It’s common in coastal states for an insurance company to require an inspection of some homes. Here are a few things you need to know about why a 4-point inspection may be required to secure your homeowner’s insurance policy.
When Do You Need a 4-Point Inspection?
Typically, your insurer requests a 4-point inspection on homes older than 40 years and rental properties older than 30 years. They want to verify the home has been cared for properly and be made aware of major defects. Problems with the home indicate a possibility that a claim will be filed on the policy.
A 4-point inspection looks at the four major systems of your home:
- Electrical: The inspector will determine the type of wiring that a home has. For example, it knob and tube, aluminum, or copper? The inspector looks at the overall condition of the wiring, electrical panel, and circuits.
- Plumbing: An inspector checks for leaks, the water heater’s condition, and whether the home has CPVC, copper, polybutylene, galvanized, or lead plumbing lines.
- Roof: The insurance company will want to know what type of roofing covers the home. It could be shingles, tile, metal, or wood. The inspector will record the approximate age of the roof and any signs of leaks or damages.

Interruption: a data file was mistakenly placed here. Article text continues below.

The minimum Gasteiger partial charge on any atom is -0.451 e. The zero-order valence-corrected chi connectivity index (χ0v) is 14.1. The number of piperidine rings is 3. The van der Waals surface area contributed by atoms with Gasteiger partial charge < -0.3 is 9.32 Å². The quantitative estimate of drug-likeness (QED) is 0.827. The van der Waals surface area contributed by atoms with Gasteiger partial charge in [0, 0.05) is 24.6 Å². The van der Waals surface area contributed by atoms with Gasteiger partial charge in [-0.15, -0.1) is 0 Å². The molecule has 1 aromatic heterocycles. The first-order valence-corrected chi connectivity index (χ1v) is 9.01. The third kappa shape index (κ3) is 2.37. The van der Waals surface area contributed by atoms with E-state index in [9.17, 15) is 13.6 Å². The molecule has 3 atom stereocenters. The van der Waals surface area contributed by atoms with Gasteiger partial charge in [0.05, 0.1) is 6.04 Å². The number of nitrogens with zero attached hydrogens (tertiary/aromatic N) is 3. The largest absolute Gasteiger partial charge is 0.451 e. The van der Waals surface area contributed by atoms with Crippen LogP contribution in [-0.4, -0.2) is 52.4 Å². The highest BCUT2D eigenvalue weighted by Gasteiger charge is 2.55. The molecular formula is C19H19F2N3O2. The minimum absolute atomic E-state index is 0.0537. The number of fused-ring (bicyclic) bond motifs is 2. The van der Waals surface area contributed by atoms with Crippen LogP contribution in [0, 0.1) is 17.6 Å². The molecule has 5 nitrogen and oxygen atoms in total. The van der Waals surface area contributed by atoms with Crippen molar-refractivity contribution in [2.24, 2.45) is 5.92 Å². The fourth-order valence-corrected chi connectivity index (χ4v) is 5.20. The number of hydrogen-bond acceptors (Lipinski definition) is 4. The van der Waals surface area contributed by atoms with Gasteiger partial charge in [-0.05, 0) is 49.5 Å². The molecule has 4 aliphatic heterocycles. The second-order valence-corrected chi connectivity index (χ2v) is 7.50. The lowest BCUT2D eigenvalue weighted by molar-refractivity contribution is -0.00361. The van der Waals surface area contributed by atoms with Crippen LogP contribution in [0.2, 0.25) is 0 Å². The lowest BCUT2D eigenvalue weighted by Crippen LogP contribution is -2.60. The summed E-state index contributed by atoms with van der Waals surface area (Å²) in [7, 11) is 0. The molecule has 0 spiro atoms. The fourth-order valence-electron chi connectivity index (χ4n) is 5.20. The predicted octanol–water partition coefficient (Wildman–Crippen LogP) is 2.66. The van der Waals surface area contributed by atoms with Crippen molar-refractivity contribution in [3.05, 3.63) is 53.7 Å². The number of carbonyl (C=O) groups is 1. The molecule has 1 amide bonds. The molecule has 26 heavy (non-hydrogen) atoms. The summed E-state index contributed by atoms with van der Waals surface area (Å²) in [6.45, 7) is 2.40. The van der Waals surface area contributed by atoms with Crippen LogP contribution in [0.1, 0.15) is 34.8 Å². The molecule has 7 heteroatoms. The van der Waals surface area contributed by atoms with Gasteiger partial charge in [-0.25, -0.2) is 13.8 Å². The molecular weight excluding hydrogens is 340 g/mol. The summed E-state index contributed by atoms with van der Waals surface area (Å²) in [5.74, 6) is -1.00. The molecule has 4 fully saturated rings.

- HVAC: During a 4-point inspection, the inspector will note the age and condition of the heating and cooling system, including the furnace, vents, and ductwork.
A Regular Home Inspection Compared to a 4-Point Inspection
While you can provide your insurance company a full inspection instead of the four-point inspection, it’s better to give them an abbreviated report including only the information they requested. A regular home inspection goes into far greater detail and points out many other defects with the home.
Why Would a Home Fail a 4-Point Inspection?
Here are a few typical reasons why your insurance company might deny coverage.
- The roof is too old and in poor condition.
- Aluminum wiring poses a fire hazard.
- Certain electrical panel brands are fire hazards.
- The home doesn’t have central heat and air.
- Polybutylene plumbing tends to lead to burst pipes and water damage.
- A water heater aged over 18 years is more prone to failure.
What Happens if the Home Doesn’t Pass?
If your home is denied coverage, you can try shopping for another insurance company. If the home has issues that would cause you to be denied coverage, you’ll need to make the necessary repairs.